Russia security officers face property, social media bans
The head of Russia's powerful security service on Thursday backed reforms aimed at "straightening out" its ranks by banning owning property abroad and indiscreet posting on social networking sites.
The FSB security service, the successor to the KGB, has initiated a reform bill that passed in its crucial second reading in the lower chamber of the Russian parliament this week.
"We wanted to straighten out an element of the special services' activity that existed in Soviet times and became somewhat eroded in contemporary Russia," FSB chief Alexander Bortnikov told the Interfax news agency.
He stressed that recruits must "consciously agree to limitations on their rights and freedoms".
New recruits and serving staff must not own property outside Russia, the bill says, also allowing the FSB to forbid staff from travelling abroad.
It also calls for a crackdown on revealing personal information in social networking sites.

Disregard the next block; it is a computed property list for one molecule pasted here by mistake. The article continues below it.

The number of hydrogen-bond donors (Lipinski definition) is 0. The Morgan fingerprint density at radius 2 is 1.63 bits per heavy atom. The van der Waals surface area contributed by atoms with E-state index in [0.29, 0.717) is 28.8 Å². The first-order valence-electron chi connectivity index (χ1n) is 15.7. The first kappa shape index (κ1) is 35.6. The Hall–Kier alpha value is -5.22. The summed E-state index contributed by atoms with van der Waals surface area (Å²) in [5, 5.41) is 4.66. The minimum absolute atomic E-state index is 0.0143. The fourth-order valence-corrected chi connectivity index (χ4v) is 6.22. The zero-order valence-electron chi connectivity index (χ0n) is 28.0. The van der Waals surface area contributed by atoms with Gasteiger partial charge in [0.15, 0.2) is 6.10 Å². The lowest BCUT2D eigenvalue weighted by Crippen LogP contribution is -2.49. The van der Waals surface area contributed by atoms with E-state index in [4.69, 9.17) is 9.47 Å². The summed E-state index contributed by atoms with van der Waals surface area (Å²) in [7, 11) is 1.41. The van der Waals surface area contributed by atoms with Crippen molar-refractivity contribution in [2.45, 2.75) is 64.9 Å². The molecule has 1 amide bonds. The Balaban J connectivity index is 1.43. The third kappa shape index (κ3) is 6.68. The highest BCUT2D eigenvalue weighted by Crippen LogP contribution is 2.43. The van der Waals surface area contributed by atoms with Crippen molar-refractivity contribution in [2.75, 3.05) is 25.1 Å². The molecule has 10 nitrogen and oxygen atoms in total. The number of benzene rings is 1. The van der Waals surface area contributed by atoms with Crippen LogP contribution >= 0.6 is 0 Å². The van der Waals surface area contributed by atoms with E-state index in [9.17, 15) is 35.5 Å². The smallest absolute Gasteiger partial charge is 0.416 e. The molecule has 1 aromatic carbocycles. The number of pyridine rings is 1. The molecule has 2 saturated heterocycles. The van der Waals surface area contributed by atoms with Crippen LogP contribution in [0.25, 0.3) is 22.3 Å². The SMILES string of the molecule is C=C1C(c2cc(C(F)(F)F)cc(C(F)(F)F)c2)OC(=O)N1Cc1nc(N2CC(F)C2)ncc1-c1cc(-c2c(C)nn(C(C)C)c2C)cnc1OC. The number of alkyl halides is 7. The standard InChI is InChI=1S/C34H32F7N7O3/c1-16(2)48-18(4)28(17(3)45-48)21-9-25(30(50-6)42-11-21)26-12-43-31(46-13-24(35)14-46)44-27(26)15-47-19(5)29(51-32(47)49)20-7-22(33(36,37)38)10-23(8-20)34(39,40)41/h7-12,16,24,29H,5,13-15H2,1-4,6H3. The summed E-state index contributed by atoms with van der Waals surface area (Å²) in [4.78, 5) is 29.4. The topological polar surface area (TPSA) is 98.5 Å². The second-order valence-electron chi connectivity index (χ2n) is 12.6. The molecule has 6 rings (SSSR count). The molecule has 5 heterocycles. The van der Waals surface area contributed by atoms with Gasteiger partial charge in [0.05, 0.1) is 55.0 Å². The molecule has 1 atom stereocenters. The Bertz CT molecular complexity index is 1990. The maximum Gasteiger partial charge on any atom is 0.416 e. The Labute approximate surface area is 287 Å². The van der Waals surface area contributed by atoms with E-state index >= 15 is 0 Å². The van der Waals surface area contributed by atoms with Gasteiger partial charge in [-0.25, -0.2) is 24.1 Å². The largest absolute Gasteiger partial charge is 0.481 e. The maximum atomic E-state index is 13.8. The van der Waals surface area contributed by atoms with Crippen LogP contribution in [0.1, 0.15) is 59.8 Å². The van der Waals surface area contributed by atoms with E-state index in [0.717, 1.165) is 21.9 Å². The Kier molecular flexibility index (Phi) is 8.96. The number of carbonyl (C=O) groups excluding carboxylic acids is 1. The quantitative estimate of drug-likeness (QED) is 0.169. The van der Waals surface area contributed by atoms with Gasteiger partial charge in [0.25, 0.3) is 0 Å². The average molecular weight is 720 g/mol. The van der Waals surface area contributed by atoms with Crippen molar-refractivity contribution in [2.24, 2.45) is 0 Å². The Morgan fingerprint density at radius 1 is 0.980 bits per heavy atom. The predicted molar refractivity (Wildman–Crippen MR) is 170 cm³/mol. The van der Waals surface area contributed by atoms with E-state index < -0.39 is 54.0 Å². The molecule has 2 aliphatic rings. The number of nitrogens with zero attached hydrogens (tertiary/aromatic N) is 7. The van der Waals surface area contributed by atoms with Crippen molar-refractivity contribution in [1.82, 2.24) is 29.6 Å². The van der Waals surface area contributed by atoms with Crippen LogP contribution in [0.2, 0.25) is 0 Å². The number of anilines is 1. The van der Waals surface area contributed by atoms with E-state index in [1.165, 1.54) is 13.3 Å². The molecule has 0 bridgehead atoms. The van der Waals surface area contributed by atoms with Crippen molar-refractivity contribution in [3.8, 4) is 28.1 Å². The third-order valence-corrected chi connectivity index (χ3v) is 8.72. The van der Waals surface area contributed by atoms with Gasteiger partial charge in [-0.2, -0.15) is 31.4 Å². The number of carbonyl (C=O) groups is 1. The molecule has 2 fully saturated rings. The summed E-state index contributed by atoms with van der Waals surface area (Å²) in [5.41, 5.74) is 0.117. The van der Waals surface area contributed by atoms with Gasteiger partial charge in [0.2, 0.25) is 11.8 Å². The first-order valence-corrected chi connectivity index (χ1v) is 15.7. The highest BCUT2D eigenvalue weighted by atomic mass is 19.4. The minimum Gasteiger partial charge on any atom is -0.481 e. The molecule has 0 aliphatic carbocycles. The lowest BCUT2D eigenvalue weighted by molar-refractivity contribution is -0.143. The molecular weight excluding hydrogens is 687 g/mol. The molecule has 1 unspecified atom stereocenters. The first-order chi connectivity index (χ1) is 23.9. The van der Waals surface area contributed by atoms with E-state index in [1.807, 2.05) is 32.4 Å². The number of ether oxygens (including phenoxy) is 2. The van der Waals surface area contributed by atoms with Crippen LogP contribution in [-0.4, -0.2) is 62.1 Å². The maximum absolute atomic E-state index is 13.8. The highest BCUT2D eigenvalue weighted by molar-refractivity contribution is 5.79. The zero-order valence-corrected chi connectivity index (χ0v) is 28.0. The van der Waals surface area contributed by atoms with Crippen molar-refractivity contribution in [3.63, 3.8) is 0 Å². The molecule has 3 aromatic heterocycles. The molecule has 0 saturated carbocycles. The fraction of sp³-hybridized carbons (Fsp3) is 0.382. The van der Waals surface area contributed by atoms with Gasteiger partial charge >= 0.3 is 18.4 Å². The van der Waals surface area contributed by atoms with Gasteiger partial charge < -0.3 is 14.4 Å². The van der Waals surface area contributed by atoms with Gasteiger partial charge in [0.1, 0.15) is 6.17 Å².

Staff must not "post in media or on the Internet information (including photos, videos and other information) about themselves or other members of the FSB," in such a way as to reveal the nature of their work, the bill says.
Recruits must undergo fingerprinting, drug and alcohol testing and tests using "technical and other means," the bill says, suggesting the use of lie detectors.
"The FSB reform looks like a large-scale purge," the Nezavismaya Gazeta daily wrote of the bill.
The service, which still occupies vast headquarters on Moscow's central Lubyanka square, carries out surveillance on domestic threats, but has been blamed for failing to prevent numerous deadly terror attacks.
Prime Minister Vladimir Putin served in East Germany as a KGB agent and briefly headed the FSB before he was picked by Boris Yeltsin to be prime minister in 1999.
While far less powerful than in its Soviet heyday, the service has lately sought to expand its remit.
The FSB chief on Thursday also demanded access to codes of cell phone operators in order to monitor communications.
"Any special service needs access to the codes and ciphers of the cell phone operators so as to control certain people if information comes up of their possibly unlawful actions," he said, the ITAR-TASS news agency reported.
© 2011 AFP